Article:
I’ve been looking at a lot of the data being published and trends in questions on the forum, and there is a theme developing. The results are not consistent with expectations. We’re also now getting some reports from laboratory studies that are confirming there’s a problem. The collective information strongly suggests that the data the Air Quality Eggs are reporting is incongruent with the natural response of the sensors.
In light of this growing body of evidence, I built a much simplified reference circuit based on the sensor datasheets and recorded sensor readings along side the Egg for several hours. Sure enough, the reference circuit exhibited a fairly smooth / continuous response over time. The Egg did not.
I decided the rational thing to do was to conduct a series of controlled experiments in an effort to establish the root cause of the variation between the Sensor Shield and the Reference Circuit behavior. This was a daunting proposition with so many potential variables in play, but I did my best to come up with some viable hypotheses. The fundamental differences between the reference circuit and the Sensor Shield / Air Quality Egg are:
- The Air Quality Egg had a fan (which affects airflow and electrical load), the reference circuit did not
- The Air Quality Egg was in an enclosure, the reference circuit was not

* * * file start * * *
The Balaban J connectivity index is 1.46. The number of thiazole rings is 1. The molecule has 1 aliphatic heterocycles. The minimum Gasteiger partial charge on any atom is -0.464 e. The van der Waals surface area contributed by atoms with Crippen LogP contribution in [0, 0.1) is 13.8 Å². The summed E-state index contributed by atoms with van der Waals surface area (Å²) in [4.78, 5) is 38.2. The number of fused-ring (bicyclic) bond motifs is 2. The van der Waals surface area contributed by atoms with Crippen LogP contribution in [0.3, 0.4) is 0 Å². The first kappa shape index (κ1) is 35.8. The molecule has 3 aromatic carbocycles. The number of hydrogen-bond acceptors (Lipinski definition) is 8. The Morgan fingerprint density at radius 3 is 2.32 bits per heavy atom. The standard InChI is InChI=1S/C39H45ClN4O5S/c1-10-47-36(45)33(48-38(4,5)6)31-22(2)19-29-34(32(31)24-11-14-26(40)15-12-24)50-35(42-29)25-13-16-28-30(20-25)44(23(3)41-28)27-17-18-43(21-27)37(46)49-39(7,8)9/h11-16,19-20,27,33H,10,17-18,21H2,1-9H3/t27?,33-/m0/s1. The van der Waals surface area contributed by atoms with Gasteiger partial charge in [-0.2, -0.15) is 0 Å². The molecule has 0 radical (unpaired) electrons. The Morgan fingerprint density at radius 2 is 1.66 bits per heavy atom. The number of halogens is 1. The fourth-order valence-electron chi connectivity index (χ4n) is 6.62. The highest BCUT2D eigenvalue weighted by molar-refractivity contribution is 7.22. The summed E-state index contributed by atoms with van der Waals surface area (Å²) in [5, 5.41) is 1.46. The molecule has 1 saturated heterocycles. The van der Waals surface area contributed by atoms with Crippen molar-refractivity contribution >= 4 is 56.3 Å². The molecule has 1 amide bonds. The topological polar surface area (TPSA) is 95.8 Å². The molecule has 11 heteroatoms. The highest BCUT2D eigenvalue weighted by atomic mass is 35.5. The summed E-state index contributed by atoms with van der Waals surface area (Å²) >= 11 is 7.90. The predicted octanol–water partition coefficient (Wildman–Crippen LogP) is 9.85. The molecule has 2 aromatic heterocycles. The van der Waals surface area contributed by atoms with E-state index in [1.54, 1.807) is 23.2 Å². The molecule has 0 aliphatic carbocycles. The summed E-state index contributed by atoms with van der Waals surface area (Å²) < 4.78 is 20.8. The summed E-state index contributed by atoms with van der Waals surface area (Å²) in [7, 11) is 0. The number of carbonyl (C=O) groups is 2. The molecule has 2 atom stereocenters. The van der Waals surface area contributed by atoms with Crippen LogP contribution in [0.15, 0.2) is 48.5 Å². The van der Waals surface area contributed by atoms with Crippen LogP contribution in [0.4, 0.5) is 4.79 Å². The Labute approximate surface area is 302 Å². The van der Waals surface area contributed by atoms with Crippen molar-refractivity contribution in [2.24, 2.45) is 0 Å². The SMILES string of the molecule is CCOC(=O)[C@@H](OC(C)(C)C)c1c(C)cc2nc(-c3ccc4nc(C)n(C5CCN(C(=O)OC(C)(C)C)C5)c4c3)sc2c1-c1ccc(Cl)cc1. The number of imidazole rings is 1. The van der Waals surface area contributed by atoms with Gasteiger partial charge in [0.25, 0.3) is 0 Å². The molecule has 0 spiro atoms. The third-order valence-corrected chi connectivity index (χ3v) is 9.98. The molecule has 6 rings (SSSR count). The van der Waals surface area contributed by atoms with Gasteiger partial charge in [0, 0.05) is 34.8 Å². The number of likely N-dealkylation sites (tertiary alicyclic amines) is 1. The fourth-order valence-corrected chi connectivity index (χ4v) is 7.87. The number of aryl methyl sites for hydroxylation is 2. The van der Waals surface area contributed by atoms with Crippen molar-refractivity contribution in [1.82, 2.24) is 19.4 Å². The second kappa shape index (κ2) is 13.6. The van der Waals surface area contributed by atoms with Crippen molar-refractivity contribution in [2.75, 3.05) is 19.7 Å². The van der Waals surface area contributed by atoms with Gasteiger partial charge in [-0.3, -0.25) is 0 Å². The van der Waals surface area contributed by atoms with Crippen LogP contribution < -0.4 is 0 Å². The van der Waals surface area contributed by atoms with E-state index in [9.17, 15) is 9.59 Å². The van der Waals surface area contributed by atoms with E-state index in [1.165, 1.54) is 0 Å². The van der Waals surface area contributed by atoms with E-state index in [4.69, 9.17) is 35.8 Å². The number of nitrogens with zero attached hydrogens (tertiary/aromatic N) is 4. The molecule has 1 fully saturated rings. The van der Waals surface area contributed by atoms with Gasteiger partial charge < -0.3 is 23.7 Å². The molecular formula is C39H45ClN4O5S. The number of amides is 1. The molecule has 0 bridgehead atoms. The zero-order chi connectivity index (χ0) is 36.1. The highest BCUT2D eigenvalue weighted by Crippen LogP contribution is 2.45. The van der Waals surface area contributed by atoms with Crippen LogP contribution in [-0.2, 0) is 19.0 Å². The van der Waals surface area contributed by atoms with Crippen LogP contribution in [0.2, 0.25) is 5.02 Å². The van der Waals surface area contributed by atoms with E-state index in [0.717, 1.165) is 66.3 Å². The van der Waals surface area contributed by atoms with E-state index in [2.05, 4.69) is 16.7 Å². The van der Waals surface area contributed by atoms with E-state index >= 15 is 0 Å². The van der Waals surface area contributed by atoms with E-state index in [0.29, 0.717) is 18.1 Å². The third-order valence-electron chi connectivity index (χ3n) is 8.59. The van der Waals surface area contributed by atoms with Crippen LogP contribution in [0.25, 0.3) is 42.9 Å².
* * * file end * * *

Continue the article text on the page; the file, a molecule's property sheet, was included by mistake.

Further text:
- The Sensor Shield dynamically controlled the heater voltage, the reference circuit did not
- The Sensor Shield dynamically selected the voltage divider, the reference circuit did not
For the first two bullets I did a series of tests that ultimately revealed the enclosure didn’t have much of an impact, but that disconnecting the fan from the Air quality Egg circuit has a very noticeable impact. As a quick aside, all of the following graphs have elapsed time in milliseconds on the x-axis and ADC counts on the y-axis. The following graph compares the response of the reference circuit, to an Air Quality Egg with a fan and enclosure, and to an Air Quality Egg with neither a fan nor an enclosure.
The difference is readily apparent. The data with the fan (red) has a bout 50 ADC counts of noise on it. The data with no fan (blue) in the circuit, however, still had a peculiarity of these randomly appearing spike discontinuities in the data. I made modified builds of the Sensor Shield firmware that took out the Heater Control algorithm, took out the Range Selection algorithm, and took out both. The result of taking out both looked like this (with and without an enclosure) in comparison to the reference circuit.
Lo and behold, with the fan removed and the software sophistication removed, the Air Quality Egg response has neither noise nor spikes, and it seems to track the reference circuit quite well. I then added just the Heater Control algorithm back in and I got this result:
This confirms, in my view, that the Heater Control algorithm is the source of spiky-ness in the Air Quality Egg data. I’m currently studying the software intensely to come up with an improved version of the Sensor Shield firmware, and will post another update when I know more.